HomeCauses of DyshidrosisDust Mites and Dyshidrotic Eczema

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Dust Mites and Dyshidrotic Eczema

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If you suffer from eczema, chances are you’ve also heard of dust mites. These tiny creatures are often blamed for triggering flare-ups, but the truth is they don’t actually cause the condition. However, if you have eczema and dust mites in your home, it can make your symptoms worse. Here’s what you need to know about this pesky problem.

What Do Dust Mites Have to Do With Eczema?

Eczema is a condition that causes the skin to become dry, itchy and inflamed. While the exact cause is unknown, experts believe it’s likely due to a combination of genetic and environmental factors. And while dust mites don’t actually cause eczema, they can trigger flare-ups in people who suffer from the condition. In fact, research has shown that exposure to dust mite allergens can worsen symptoms in up 70% of cases!

So how do you know if your eczema flare-ups are being caused by dust mites? It’s important to note that not everyone who suffers from eczema will have an allergic reaction to these creatures – but for those who do, there are typically telltale signs. If you notice your symptoms seem worse when you’re at home or in other indoor environments (and better when you leave them), it could be an indication thatdust mites are triggering your flares. Other common indicators include: worsening of symptoms at night (when we’re typically more exposed since we’re lying down in bed) as well as itchiness and redness around the eyes – since this area is especially sensitive AND where most people tend rub/scratch when they itch elsewhere on their body further exacerbating irritation.. If you suspect your eczema might be relatedto allergies , talk with your doctor about getting tested . That wayyou can get specific treatment recommendations based on what substancesyou’re reactive too and take steps toprecvent exposure as muchas possible going forward!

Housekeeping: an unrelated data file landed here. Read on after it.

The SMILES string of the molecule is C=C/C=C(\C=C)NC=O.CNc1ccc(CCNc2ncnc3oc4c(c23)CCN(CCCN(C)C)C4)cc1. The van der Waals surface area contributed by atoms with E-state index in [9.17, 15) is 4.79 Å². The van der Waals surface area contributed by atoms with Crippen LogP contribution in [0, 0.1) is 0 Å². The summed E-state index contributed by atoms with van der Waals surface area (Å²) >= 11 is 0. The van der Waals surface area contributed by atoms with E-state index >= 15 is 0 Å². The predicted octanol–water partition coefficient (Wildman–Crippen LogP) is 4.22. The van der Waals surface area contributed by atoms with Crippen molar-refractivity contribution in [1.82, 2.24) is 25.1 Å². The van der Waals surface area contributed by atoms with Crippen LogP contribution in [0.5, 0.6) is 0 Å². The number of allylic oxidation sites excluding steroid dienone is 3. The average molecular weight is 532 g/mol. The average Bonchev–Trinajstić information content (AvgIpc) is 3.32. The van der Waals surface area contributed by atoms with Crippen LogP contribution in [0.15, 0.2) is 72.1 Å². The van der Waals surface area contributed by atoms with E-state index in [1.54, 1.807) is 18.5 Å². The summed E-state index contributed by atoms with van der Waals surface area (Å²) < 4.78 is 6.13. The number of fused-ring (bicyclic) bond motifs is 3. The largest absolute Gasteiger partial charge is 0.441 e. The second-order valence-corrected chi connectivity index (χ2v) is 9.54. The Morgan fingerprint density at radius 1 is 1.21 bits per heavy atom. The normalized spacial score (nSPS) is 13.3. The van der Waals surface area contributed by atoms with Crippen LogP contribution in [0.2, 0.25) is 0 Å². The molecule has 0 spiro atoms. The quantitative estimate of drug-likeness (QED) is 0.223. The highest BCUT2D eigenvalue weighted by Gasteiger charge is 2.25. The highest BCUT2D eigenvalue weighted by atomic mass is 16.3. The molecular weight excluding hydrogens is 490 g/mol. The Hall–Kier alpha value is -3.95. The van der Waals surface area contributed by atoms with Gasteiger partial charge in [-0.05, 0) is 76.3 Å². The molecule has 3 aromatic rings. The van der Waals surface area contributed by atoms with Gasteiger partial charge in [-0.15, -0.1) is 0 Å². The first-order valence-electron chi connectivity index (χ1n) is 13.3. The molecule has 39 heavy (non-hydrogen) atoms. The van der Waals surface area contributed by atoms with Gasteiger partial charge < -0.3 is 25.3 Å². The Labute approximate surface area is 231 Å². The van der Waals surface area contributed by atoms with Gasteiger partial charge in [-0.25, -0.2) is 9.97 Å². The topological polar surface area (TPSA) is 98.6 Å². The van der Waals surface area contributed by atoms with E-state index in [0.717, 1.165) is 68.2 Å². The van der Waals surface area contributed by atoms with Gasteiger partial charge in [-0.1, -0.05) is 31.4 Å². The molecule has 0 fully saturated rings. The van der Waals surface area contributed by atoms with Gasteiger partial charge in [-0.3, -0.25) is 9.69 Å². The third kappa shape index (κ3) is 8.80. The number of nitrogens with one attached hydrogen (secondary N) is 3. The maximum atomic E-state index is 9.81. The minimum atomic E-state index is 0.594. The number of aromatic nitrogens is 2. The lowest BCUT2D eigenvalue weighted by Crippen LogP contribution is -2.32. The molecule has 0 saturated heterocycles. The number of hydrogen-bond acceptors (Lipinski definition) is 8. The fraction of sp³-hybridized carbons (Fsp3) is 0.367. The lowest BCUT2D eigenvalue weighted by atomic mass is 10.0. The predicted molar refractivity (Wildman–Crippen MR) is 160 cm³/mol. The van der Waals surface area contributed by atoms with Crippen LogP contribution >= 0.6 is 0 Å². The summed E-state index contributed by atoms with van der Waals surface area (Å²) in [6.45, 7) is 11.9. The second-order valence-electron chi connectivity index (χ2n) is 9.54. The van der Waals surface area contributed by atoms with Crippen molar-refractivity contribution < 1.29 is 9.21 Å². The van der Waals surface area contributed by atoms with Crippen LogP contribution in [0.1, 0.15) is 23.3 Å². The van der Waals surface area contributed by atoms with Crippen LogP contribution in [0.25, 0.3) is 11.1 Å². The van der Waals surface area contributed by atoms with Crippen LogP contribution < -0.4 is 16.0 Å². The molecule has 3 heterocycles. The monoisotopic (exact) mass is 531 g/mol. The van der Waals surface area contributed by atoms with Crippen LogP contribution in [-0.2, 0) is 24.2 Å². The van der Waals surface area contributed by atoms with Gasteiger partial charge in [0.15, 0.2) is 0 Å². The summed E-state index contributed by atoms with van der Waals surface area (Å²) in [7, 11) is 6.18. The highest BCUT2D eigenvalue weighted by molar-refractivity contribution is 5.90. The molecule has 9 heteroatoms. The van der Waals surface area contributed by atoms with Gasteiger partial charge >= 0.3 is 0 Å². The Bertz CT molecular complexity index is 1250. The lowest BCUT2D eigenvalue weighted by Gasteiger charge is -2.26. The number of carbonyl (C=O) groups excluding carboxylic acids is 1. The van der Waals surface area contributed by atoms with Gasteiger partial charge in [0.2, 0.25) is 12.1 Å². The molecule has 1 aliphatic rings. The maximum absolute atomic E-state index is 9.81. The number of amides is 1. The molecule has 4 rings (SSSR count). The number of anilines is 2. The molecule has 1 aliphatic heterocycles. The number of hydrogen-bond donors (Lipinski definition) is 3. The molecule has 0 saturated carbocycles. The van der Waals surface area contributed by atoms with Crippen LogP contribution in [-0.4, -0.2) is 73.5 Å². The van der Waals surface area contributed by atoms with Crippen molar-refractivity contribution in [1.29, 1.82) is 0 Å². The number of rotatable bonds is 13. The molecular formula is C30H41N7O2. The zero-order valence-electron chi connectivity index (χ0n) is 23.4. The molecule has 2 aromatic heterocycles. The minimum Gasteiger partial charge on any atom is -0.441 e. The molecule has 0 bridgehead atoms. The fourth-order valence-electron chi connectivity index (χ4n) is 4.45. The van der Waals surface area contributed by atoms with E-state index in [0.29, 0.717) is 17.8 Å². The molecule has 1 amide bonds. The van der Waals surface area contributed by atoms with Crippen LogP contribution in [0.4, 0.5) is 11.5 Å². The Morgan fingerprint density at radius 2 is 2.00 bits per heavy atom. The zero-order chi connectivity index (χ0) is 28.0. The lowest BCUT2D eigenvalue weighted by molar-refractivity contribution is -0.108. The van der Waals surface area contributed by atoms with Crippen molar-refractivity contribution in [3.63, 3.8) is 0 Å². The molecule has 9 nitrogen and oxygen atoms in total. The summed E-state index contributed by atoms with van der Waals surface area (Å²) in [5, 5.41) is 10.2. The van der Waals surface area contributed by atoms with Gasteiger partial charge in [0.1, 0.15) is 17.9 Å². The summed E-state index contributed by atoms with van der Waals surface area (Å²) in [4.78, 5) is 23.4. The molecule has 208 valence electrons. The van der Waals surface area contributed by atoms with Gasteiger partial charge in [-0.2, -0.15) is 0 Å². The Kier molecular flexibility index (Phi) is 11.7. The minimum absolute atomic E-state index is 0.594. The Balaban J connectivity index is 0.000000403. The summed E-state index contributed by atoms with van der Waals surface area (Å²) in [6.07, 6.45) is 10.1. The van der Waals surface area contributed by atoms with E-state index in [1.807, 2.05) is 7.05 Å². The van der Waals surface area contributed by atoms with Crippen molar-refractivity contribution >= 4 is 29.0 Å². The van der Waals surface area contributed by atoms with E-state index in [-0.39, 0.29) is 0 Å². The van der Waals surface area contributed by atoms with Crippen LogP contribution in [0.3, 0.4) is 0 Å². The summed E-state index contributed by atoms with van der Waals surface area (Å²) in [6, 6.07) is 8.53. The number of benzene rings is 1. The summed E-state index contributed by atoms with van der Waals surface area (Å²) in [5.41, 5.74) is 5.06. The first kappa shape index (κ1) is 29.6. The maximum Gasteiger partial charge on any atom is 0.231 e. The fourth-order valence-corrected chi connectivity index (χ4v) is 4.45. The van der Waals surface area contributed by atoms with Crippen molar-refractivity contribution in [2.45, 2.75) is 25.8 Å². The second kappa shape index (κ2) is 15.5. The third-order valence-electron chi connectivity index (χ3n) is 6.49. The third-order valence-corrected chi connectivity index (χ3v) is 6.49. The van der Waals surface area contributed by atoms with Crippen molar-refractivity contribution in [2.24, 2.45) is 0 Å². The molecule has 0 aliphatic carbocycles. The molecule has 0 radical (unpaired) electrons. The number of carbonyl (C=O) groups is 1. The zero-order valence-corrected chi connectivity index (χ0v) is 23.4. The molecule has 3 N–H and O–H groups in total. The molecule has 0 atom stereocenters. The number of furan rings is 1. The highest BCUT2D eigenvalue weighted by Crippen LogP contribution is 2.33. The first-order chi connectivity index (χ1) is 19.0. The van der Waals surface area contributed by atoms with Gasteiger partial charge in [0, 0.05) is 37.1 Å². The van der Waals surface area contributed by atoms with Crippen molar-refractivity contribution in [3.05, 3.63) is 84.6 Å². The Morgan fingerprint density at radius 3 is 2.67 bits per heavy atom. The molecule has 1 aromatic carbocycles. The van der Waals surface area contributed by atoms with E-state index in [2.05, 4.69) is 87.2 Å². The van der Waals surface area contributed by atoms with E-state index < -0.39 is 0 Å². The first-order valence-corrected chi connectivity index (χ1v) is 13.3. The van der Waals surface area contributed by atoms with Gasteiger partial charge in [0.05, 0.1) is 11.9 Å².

What Are Dust Mites?

Dust mites are tiny creatures that thrive in warm, humid environments like mattresses, bedding, upholstered furniture and carpeting. They feed on dead skin cells shed by humans and animals – which is why they love places where people sleep or spend a lot of time sitting or lying down. While most people aren’t allergic to dust mites themselves (their feces can cause problems for some), their presence can aggravate existing allergies and asthma symptoms as well as contribute to new ones developing.. In fact studies show that anywhere from 10-20% of the general population may be sensitive to them! And while we typically think of them as an indoor allergen since that’s where they’re most commonly found – recent research suggests they may also be present outdoors in high concentrations during certain times of year too.


  • Zlina Kozan

    I wanted to create such a page as I have been dealing with dyshidrotic eczema for a long time. On this page, I researched what came to my mind about dyshidrotic eczema and I will share the results with you. The information on this page is not treatment advice. Please consult your doctor first.

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